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2 min read

Turning pain into a positive: The Lana Wilson Memorial Fund

Profile of Bronte Chaperon
Written by Bronte ChaperonPosted on 9/8/2022

When mum-of-four Lana Wilson passed away in 2013, her eldest child, Melanie Gandevia, knew she wanted to honour her mother’s memory in some way. 

The pair were close – “super close”, Melanie says. They’d talk every day on the phone, discussing everything and nothing, happy to hear the other’s opinion on all sorts of topics. Lana’s relationships with Melanie’s siblings, Chaya, Kane, and Ethan, were just as tender; a testament to Lana’s big-hearted nature. 

Melanie describes her mother as a doting matriarch with a deep love for her children and grandsons Max and Taj. She had a penchant for 60s and 70s music – especially Bob Marley – and was an avid animal lover.

Lana and Melanie.

“My mum adored animals, it started when she was a kid,” Melanie says. “Someone once told me that people knew she would take in any animal she came across. So, people who wanted to get rid of their kittens would dump them on her front lawn! 

“We had pretty much every pet you can think of when I was growing up: many, many cats, a couple of dogs, mice, guinea pigs, rabbits, and even a goose.”  

The family lived in Evans Head; a small coastal town in Northern NSW with roughly 3,000 residents. Everyone knew everyone, Melanie remembers. “Growing up, I couldn’t get away with anything, as someone would report back to my mum!”  

Tragically, Lana suffered a fatal asthma attack at just 51 years old, leaving behind her life partner Graham and devoted family.  

“The turnout for her funeral was huge,” Melanie says. “I remember someone describing it as ‘stopping the town’ for the day.” 

Lana’s passing inspired Melanie to begin her giving journey in her mother’s name, donating to the causes she knew her mum was passionate about: children, animals, and people in regional communities.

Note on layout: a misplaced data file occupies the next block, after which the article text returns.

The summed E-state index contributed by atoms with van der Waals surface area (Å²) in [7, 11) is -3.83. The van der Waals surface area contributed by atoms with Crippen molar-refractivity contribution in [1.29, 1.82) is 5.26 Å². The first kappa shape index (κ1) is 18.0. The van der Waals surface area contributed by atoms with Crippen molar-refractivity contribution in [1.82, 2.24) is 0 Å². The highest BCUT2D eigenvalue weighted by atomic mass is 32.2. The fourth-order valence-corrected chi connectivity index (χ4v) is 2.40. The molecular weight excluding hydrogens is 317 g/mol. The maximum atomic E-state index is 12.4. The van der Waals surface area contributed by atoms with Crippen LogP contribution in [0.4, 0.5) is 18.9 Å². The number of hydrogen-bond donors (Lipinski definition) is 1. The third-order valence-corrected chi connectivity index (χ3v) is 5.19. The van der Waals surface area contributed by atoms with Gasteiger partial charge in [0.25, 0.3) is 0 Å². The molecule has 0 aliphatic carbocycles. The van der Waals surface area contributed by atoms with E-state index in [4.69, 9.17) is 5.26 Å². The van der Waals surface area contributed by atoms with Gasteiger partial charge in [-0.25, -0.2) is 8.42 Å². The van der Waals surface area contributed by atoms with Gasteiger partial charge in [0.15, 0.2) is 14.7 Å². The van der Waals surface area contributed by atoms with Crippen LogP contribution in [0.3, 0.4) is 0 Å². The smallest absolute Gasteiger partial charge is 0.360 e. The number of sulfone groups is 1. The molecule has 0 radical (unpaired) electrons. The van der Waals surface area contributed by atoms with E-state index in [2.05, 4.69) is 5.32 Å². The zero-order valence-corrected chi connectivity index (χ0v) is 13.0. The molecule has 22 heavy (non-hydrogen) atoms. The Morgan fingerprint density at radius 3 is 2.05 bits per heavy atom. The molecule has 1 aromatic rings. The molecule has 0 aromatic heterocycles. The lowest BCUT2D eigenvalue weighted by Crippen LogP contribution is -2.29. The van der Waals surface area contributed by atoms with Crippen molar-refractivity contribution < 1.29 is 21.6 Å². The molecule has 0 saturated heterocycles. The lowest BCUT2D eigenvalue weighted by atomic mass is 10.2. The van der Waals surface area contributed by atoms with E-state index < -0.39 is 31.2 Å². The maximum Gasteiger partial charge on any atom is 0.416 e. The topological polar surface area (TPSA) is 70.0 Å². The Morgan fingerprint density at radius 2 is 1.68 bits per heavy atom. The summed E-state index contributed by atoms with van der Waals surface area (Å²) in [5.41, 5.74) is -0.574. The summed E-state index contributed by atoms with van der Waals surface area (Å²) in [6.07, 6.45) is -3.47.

“She didn’t have a lot of money, but she was always very generous and willing to help absolutely anyone who needed it,” Melanie says.  

“After mum passed away, I made a donation to Taronga Zoo in her name to help build the Lemur Forest Adventure space. 

“She loved Taronga, and her name is included in the mural at the front of the enclosure, which is pretty cool.” 

Melanie continued giving, switching gears from charitable donations to structured giving. She’d read a newspaper column by Australian financial counsellor and author of The Barefoot Investor, Scott Pape, and concluded that a Gumnut Account would be a suitable option for her needs. 

It’s a way to remember her and keep her spirit alive. This is my way of continuing her legacy

“I definitely preferred the idea of smaller, ongoing donations than a large upfront sum.  

“More practically, it’s a way for me to do something without having a huge amount of money upfront to create a fund,” Melanie explains. 

Gumnut Accounts are a simple, straightforward, and practical way to start a structured giving journey. At Australian Communities Foundation (ACF), Gumnut Accounts can be opened with as little as $500 per quarter or $2,000 per annum, and with regular tax-deductible donations, will mature into a Named Fund (donor-advised fund) over time. 

“The Lana Wilson Memorial Fund is named after my mum,” Melanie says. “It’s a way to remember her and keep her spirit alive. This is my way of continuing her legacy. 

“It was reassuring to work with Australian Communities Foundation and know that the correct structures and governance arrangements are in place.  

“Partnering with an organisation with vast experience and networks was very appealing, as I wouldn’t have known where to start!” 

Once the Lana Wilson Memorial Fund matures into a Named Fund, Melanie plans to use her fund to benefit children, animals, and people in regional communities – “the kinds of people my mum helped when she was alive,” she says. 

Melanie will work with ACF’s Grants Team to develop a strategic plan that maximises her giving and prioritises her focus areas. 

“I like that I’m presented with a wide range of organisations to grant money to, organisations that I might never have found on my own.”   

“It’s such a beautiful way to honour someone and turn the pain of losing them into something positive

Looking forward, Melanie hopes to get her two kids, Lola and Henry, involved in choosing the organisations they’ll support in their late grandmother’s name. 

“I think she’d be amazed and so, so proud,” Melanie smiles. “I don’t think she could have ever imagined that there would one day be a charitable fund in her name. 

“It’s such a beautiful way to honour someone and turn the pain of losing them into something positive.”